Some aspiring entrepreneurs also don’t have properties they can use as collateral to obtain loans from banks and other financial institutions. Consequently, they stop their plan of going into business. Some Filipinos decide to work abroad just to save more money they can use for a business startup, thereby suspending their plan to start a business now.


5. They lack the skills and experience to manage a business. Putting our money in our own business is perhaps the riskiest investment we can make, especially if we don’t know how to handle a business. It is riskier than investing our money in a mutual fund or in the stock exchange where businesses are managed by seasoned experts and professionals. Thus, many Filipinos, especially those who don’t have the required knowledge, discipline, and passion for entrepreneurship, don’t attempt to enter into business.


6. They can’t get the support they need from the people around them. Finally, many Filipinos are discouraged to do business because they are discouraged by people who surround them. These people include their family members, friends and even the society. Unfortunately, the business culture in the Philippines is not that strong compare to other countries. Many Filipinos are more attracted with the fixed and secure salaries offered by employment. Only few are really passionate and ready to take the difficult challenges in business. There are also many Filipino parents who want to see their children securely employed in a company rather than seeing them trying hard to establish a business.


Final thoughts

The Philippine government and our leaders should do their best to promote business and entrepreneurship in the Philippines. Small and medium business owners may not be considered as heroes of our nation despite of all the sacrifices they made to contribute to the growth of our country, but they need some attention to gain support and hear their voice. Our government should do something significant to lessen those things that discourage them in establishing their enterprise on their homeland. Our society should also realize that our aspiring Filipino entrepreneurs, who are passionate to help our country grow, needs more support rather than discouragement.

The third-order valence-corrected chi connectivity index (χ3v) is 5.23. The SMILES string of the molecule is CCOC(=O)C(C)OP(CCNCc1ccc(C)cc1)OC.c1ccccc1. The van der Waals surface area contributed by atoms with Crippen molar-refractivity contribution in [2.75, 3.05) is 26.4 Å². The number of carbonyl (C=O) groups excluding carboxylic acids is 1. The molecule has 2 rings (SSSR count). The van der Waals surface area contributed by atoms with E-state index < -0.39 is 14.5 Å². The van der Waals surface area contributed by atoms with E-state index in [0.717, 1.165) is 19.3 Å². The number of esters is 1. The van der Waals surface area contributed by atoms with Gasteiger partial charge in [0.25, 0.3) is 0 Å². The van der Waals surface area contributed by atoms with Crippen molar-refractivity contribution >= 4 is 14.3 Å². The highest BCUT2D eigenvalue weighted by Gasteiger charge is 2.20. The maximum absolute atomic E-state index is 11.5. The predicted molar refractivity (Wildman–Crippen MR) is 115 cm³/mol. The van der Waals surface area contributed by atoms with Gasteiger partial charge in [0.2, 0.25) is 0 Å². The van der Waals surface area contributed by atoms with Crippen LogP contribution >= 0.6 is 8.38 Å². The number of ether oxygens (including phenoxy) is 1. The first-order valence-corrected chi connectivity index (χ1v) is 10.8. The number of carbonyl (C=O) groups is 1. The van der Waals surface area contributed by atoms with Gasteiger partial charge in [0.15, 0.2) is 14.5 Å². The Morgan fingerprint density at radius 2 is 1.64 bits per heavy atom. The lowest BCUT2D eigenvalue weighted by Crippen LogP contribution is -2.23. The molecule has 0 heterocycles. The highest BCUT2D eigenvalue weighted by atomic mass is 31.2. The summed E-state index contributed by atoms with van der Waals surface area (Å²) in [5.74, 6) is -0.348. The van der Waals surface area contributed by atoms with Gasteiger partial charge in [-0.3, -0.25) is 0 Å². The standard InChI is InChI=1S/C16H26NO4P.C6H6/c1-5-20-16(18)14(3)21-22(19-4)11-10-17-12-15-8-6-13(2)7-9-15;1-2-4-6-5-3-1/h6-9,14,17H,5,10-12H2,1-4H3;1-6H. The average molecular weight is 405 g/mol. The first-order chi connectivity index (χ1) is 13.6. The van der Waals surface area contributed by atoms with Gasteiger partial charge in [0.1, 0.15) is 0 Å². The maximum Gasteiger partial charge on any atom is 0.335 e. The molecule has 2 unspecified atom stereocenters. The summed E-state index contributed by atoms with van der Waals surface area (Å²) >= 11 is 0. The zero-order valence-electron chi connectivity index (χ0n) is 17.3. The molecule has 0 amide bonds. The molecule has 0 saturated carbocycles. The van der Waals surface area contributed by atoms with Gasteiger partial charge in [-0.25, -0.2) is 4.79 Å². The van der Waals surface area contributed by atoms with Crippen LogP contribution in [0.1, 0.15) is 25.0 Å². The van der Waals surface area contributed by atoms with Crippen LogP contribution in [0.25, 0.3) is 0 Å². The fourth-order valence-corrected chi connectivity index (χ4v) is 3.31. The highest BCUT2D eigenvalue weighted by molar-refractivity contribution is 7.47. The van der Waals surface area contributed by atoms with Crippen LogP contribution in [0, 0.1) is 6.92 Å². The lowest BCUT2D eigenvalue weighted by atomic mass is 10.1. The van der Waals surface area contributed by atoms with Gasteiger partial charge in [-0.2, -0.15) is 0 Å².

Victorino Abrugar is a retired CPA practitioner, a blogger, speaker, and an entrepreneur. He's the President of Optixor, Inc., a digital marketing company based in the Philippines. Follow him on Twitter at @viclogic.


  1. Lady clare says

    Yup I agree It’s a hassle to get these documents especially at BIR and Local government, years already passed and I’ve seen little improvement on these government agencies…

    • says

      Thanks Lady Clare for your comment. Actually, the government through the DTI has already come up with the one-stop-shop business registration. However, it is only available to a few cities in Metro Manila, like Makati. The rest of the country is still facing the culprit of long, tiring and costly processes of business registration.

  2. kris says

    Good article and your points are 100% accurate. Im an expat here in Manila but im from the UK. I own a business in the UK and a 25% owner of a philippine business.

    Man! its crazy here in the Philippines, i feel so sorry for filipinos when it comes to government and doing business, its a NIGHTMARE HERE! It is changing and getting better but there’s a long way to go. BIR are a bunch of money grabbers, instead of being grateful to the people who are paying their taxes and trying to help them, teach them and assist them with their questions, they instead harass them, prey that tax payers make a mistake so they can get more money from business owners and penalize them heavily for the slightest error. No wonder so many filipinos don’t pay taxes, i was shocked when i heard that before, but i can see why after doing business here. People are scared of the BIR and rightly so. Bir will not help you or assist you, but they will happily give you a huge fine for something as unimportant as a missing postcode on a invoice. I have many filipino friends who have been bankrupted by the BIR, they have a hugely complicated tax system and if you make a single error they will punish severely (financially).